“The other is to help bring in a Syrian family — it’s just a good thing to do, a benefit for everybody involved. There are people suffering. If we can help them in any way, we’d love to do it.”

Harold Schiffman, president of Congregation Agudas Israel mentions past history, and the difficulty some European Jews had in seeking refuge in Canada during the Second World War.

“From a personal perspective, one of the difficult things is, I know there were opportunities for more Jews to come to Canada during the Mackenzie King era and some boats were turned away. I don’t want to see that sort of thing happen again,”

To read the entire article click here.

2016-01-12T07:36:29+00:00 January 12th, 2016|

Vancouver based Temple Sholom sponsoring two Syrian refugee families

temple-sholom-vancouver_CBC News has an article on the efforts of Vancouver based Sholom Temple, a Jewish congregation, to sponsor two Syrian refugee families to resettle in Canada. To date members of the congregation have raised over CND $40,000 towards the sponsorship effort.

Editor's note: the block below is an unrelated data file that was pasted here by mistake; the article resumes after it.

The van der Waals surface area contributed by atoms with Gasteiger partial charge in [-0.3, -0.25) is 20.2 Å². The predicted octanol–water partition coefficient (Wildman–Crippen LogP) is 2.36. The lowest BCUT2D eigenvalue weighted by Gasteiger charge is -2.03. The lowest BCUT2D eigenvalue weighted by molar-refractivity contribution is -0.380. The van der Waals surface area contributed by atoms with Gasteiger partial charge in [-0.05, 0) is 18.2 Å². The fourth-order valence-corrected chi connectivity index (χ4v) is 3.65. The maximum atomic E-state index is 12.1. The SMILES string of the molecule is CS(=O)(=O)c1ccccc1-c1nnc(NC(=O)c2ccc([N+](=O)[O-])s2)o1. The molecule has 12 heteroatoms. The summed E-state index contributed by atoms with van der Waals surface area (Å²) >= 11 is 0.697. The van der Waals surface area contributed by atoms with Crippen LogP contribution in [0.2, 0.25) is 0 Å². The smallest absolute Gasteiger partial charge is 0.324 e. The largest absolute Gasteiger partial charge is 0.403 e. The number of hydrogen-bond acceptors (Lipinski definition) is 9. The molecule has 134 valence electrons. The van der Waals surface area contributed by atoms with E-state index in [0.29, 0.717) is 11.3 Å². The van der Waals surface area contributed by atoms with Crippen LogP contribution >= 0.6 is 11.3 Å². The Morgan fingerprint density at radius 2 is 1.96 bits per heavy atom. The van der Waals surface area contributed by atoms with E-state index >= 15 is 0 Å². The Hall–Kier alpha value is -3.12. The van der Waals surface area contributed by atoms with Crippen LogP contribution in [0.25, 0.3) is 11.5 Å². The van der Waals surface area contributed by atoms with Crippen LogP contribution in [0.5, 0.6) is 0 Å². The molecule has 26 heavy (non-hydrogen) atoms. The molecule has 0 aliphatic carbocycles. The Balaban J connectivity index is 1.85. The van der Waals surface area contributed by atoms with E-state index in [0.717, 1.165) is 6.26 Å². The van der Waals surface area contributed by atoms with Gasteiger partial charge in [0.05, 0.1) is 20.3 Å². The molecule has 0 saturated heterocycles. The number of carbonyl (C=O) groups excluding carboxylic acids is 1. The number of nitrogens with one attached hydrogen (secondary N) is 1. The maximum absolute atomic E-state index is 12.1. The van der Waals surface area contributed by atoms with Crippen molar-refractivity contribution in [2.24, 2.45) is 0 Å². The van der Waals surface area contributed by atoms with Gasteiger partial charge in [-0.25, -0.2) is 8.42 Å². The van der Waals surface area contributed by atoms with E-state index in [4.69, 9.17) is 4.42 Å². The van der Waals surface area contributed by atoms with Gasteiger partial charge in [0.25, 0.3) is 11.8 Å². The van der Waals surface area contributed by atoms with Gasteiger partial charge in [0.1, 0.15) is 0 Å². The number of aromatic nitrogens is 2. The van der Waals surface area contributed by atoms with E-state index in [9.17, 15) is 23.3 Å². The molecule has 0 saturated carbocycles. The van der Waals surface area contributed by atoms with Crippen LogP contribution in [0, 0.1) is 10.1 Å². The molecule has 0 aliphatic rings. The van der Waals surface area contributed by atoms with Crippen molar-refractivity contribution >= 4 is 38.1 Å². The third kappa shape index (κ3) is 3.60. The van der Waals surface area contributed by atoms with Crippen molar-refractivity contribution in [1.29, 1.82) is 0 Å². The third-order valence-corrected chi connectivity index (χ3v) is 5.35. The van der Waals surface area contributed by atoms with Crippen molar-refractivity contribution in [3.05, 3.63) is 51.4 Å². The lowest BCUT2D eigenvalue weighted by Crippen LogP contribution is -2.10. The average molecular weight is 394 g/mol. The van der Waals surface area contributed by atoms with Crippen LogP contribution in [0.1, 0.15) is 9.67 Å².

Rabbi Dan Moskovitz is quoted in the article;

It says 36 times in the Bible in the Old Testament to love the stranger…You don’t repeat something 36 times in the Bible unless it’s really, really important, and this is our obligation to see ourselves as them and to do what we can to save lives

While acknowledging that some members of the congregation had concerns about the sponsorship effort, considering the decades of hostilities between Israel and Syria, and the wide prevalence of antisemitism in the Middle East, Rabbi Moskovitz expressed his hope that the “effort will also work towards peace between Jews and Syrians.”

One by one, family by family, we can build bridges of understanding and hopefully reduce, at least on the micro scale, the conflict between the peoples

To read the entire article, click here.

2016-01-08T21:49:36+00:00 January 8th, 2016|